same pool of letters as distractors (q, r, s, t, v, w, x, y, z).
With practice subjects were able to
learn to learn this discrimination to the point where their performance
became automatic. Attention no longer needed to be devoted to scanning
each individual letter sequentially.
Similarly, LaBerge & Samuels (1974)
taught subjects to discriminate real letters and artificial letters. Across
time, subjects were able to discriminate mirror-image from identical letters.
Posner & Snyder (1975) concluded that automatic processes:
Occur without intention.
Require little attention.
Complete themselves without conscious
Lower level processes are more likely
to become automatic than are later, more cognitive processes.
Do not interfere with one another.
Hasher & Zacks (1979, 1984) provided evidence we automatically encode
In a series of studies across several
age groups they showed that information for frequency of occurrence of
an event, for its spatial features, and for temporal information is all
automatically encoded along with the target information.
Intentional versus incidental learning:
Effect of instructions and practice:
Both improve performance
Depression or high arousal:
Decreased performance in young children or elderly
SPECIFIC APPROACH: PRACTICAL APPLICATION
Current models of attention fail to
adequately address the clinical phenomena of attention deficits, or their
The process specific approach views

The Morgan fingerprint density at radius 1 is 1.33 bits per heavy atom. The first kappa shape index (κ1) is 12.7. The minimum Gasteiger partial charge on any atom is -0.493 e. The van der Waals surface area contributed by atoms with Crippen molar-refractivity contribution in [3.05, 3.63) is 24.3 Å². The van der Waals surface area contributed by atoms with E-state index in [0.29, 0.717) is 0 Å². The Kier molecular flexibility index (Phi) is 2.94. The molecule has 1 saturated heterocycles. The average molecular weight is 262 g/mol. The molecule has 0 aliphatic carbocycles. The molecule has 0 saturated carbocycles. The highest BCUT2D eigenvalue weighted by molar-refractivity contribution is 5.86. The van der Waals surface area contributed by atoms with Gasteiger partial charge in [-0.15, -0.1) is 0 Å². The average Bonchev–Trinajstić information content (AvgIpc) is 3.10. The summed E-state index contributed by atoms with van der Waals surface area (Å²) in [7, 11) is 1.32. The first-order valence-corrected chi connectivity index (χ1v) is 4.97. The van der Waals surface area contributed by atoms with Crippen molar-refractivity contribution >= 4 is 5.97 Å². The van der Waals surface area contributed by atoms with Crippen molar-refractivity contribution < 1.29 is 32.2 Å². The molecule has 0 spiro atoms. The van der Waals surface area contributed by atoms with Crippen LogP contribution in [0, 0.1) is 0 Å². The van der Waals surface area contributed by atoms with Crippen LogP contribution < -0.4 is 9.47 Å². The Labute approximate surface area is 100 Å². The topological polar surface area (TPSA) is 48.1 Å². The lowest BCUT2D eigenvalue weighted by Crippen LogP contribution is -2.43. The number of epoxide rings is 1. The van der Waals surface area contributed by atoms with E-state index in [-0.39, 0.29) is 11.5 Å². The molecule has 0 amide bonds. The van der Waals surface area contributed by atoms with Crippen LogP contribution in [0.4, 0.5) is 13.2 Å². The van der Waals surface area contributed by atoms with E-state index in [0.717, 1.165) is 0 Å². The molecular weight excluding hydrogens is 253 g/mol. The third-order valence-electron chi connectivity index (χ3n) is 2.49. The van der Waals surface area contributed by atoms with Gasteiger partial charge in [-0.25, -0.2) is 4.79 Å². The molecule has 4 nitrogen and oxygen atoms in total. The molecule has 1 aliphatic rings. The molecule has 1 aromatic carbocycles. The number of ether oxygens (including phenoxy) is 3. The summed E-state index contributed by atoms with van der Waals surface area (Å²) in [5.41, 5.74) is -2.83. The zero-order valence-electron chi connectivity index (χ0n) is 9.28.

attention as the capacity to focus on particular stimuli over time and
to flexibly manipulate the information.
Attention is conceptualized as a multi-dimensional
cognitive capacity fundamental to information processing.
Deficits in memory and learning are
often a consequence of impaired attentional processing.
Within this model there are four levels
or components of attention. These are:
Sustained Attention - Vigilance
The ability to maintain a consistent
behavioral response during continuous or repetitive activity.
The ability to simultaneously respond
to multiple tasks.
Selective Attention - Focused
Ability to maintain a cognitive set--requires
activation and inhibition of responses dependent upon discrimination of
stimuli--includes the ability to screen out extraneous visual or auditory
Alternating Attention - Switching
The capacity for mental flexibility
which allows for moving between tasks having different cognitive requirements.